The group met from 1919 and continued these regular clandestine meetings for over a decade before they fell into decline and were suddenly shut down in 1932, shortly before the Rose Room was removed altogether. It are these members of the enigmatic Vicious Circle who are said to still haunt the premises to this day, for some reason making themselves particularly known in the elevators. Ghostly figures of some of the circle’s more prominent members have been seen here, and perhaps even more creepily it is sometimes reported that a disembodied voice will croon the song “I’m in the Mood for Love” on the elevator.
Moving along we come to the Weinstein dorm, of New York’s historic New York University (NYU). According to a report on The Black Sheep Online, the dorm has long had complaints from students that the elevators seem to move, or are at least perceived as moving much, much more slowly than usual, sometimes even slowing down or speeding up as someone is riding it. It was enough to capture the attention of paranormal investigators, who believe that ghosts or something altogether stranger may be at work here. One of these investigators, a Paul Angler, has explained his own theory on the dorm’s weird fluctuating elevator speed:
Basically, it’s highly likely that these particular elevators exist outside of time itself, meaning the passengers are actually momentarily transported to a void in which time does not exist, making a few floors feel like months. So there were probably ghosts too, yeah.
What is going on here? Speaking of haunted dorm elevators, the one at Denton Hall, at the University of Maryland, is also said to be incredibly haunted. The lore says that a student once got her head caught in the elevator doors and was decapitated, giving way to ghost stories ever since. Here the buttons push by themselves, doors open at will, and the elevator is sometimes supposedly rocked and jostled by some inexplicable force. Disembodied voices whispered into the ears of those who ride the elevator and the distinct feeling that someone else is there even when no one is are also not uncommon, and many who know of this alleged haunting refuse to ride the elevator at all.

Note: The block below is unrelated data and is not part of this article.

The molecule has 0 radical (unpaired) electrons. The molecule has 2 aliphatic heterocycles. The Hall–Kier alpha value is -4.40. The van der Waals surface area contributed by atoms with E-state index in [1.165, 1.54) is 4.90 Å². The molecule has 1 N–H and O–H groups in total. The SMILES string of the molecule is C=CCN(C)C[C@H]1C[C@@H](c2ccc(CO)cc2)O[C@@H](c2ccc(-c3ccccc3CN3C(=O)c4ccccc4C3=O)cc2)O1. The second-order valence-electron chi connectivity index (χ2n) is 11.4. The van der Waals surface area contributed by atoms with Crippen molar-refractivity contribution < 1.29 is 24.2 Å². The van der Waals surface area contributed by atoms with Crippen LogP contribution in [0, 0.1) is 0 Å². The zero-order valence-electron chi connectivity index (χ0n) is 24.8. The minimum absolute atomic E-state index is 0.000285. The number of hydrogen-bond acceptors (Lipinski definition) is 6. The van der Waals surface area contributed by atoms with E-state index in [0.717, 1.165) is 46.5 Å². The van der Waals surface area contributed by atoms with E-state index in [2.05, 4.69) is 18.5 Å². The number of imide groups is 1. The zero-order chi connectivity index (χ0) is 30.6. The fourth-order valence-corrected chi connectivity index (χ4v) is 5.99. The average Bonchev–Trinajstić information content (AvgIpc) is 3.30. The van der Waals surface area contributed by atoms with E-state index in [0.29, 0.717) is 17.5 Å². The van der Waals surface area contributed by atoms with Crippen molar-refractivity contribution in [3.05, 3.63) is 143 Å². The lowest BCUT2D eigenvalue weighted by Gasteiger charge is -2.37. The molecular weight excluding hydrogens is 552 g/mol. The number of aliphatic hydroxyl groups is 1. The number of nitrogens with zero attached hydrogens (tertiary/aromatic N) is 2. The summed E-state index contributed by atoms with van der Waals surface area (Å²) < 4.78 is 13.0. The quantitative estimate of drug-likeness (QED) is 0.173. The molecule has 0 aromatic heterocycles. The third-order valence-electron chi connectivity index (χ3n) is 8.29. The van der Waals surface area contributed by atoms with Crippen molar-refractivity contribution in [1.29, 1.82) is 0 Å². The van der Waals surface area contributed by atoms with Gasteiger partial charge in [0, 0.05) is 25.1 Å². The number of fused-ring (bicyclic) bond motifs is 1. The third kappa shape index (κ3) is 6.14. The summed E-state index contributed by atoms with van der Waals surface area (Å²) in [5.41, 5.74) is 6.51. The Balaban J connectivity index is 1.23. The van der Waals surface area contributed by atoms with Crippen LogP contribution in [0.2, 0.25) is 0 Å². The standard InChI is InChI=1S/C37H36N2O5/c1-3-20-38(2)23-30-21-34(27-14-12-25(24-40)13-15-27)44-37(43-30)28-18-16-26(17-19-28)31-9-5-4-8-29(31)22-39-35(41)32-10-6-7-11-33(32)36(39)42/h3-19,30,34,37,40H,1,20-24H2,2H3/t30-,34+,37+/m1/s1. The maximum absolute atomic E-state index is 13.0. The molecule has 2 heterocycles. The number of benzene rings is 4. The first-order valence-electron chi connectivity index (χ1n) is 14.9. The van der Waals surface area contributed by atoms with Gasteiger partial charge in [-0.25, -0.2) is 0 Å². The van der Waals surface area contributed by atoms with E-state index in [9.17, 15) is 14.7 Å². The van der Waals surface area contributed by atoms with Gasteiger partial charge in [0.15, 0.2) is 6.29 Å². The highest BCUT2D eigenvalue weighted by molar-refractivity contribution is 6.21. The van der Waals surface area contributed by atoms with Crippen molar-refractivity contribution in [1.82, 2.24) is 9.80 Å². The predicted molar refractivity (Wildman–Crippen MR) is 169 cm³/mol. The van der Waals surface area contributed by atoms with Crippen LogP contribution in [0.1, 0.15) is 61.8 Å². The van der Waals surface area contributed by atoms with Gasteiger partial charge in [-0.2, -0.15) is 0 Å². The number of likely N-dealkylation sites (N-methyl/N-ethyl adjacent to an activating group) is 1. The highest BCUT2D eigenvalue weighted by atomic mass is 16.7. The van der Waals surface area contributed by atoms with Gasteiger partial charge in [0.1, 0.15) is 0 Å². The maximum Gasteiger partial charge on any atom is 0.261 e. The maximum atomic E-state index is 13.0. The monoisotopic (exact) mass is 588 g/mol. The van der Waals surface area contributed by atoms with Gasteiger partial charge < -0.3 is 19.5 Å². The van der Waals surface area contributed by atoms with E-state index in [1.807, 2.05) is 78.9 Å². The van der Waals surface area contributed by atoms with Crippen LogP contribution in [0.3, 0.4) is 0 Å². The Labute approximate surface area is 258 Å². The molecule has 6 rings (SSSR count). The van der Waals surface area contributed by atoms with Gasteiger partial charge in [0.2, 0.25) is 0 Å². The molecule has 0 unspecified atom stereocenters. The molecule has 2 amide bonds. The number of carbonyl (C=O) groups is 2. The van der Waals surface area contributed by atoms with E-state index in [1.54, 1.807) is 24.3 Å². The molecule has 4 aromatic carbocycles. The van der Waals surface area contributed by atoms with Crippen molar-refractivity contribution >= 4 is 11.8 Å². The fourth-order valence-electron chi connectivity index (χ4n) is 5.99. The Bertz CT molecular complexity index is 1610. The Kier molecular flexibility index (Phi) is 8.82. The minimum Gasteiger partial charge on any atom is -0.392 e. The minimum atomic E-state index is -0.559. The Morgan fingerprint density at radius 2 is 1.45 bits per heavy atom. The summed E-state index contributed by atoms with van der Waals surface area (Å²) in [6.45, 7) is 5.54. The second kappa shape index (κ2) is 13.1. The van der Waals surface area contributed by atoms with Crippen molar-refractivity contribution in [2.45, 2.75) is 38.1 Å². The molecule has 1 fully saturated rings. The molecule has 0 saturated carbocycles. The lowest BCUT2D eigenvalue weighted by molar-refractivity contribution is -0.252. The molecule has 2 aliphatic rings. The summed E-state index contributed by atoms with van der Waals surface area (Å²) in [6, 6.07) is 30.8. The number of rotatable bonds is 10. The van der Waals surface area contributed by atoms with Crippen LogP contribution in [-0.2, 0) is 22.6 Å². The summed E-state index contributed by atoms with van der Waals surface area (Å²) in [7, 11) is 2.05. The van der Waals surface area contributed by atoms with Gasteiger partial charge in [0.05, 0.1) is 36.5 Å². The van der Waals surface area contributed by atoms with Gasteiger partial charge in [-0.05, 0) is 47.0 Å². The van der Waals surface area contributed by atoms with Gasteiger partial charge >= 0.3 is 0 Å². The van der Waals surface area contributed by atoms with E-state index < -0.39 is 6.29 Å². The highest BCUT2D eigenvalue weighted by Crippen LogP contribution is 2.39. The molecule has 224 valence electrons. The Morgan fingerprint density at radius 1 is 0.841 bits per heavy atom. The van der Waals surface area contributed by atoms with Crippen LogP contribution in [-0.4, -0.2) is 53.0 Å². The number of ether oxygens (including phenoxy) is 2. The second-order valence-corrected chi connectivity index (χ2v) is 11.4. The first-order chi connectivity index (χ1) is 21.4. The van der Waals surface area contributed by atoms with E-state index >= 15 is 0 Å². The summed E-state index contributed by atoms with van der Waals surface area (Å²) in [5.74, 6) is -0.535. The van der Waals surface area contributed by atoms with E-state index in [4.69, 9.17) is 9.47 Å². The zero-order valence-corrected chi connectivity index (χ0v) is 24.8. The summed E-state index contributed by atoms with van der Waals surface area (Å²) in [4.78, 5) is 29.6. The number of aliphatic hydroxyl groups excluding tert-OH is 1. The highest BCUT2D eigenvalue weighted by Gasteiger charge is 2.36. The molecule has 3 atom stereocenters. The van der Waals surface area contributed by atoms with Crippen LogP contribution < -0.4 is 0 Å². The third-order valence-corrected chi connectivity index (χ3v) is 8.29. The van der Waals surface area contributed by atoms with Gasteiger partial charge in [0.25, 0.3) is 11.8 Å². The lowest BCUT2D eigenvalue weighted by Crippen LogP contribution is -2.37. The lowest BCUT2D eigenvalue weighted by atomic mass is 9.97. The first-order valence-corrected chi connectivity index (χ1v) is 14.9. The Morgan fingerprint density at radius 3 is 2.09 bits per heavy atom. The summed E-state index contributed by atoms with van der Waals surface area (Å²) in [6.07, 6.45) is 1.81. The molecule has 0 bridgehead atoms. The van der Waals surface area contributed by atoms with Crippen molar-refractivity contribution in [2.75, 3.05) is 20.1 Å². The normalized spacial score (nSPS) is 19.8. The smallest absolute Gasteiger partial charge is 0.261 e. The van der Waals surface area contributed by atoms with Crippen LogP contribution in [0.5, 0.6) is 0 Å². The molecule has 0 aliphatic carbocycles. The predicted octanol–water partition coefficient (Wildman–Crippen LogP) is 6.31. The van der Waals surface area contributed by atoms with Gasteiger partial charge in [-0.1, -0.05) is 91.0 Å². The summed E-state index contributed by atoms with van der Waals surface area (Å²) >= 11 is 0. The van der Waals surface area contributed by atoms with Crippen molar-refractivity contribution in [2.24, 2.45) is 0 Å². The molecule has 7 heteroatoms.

Lastly we have a curious account of a haunted elevator given by a witness on the site Your Ghost Stories, who claims her bizarre experience happened at the Hilton Hotel in Seattle, Washington. She says that she was in the city with her mom in order to attend a pageant at the time. One evening they decided to get some sodas from a vending machine that was way down at the end of a long hall, and the witness says of what happened next:
The elevators you would normally take were a long distance from the pop machines and there was a service elevator a few doors down from us. We took the service elevator. This elevator was OLD! When the doors opened, there was an old chair resting in the corner of it. I thought, “Maids use this elevator, someone must have left it or something.” When you walk in, you feel this feeling that just makes you uncomfortable. At the same time you’re a little freaked out because you’re in an old elevator with a rusty old chair!
I turned to my mom and said, “I bet you someone is sitting in that chair!” After that nothing was quite the same. The feelings began to get stronger, and the elevator doors wouldn’t open! The light showed we were on our floor, which was the third floor so it wasn’t that long of a ride. I then said, “I bet this thing is haunted.” As soon as I said that, the voice spoke. It sounded as if it were from an old radio, and it sounded like it was on top on the elevator, yet it felt like it was right in your ear! The voice sounded like it was from another time though. I can’t quite describe it, but it was freaky! It said, “Ha, ha, ha, ha, ha, ha!” in a low, uncomfortable voice.
My mom and I ran to the doors and the doors opened and we were out of there! My brother didn’t believe us, but now I’m an even better believer! I told two of my pageant friends about this and they replied, “Let’s go check it out!” I was hesitant, but I still went. It still felt uneasy, not a good feeling. It didn’t feel “evil”. It felt… Depressing and sad. Then at other times it felt creepy happy! The chair wasn’t in the elevator and my friends and I were too scared to talk, so it didn’t reply. I think it was us talking to it that caused it to want to reply to us.
Here have only been a sampling of the many reports of spooky haunted elevators, and it really puts a new spin on these typically mundane conveniences of daily life. Yet when you think about it you are there, hovering in the darkness surrounded by those cables and the gloom, hanging there in mid air without even thinking that these are places that are often host to their own brand of paranormal weirdness. It certainly gives one something to think about the next time they get into an elevator and find themselves alone there.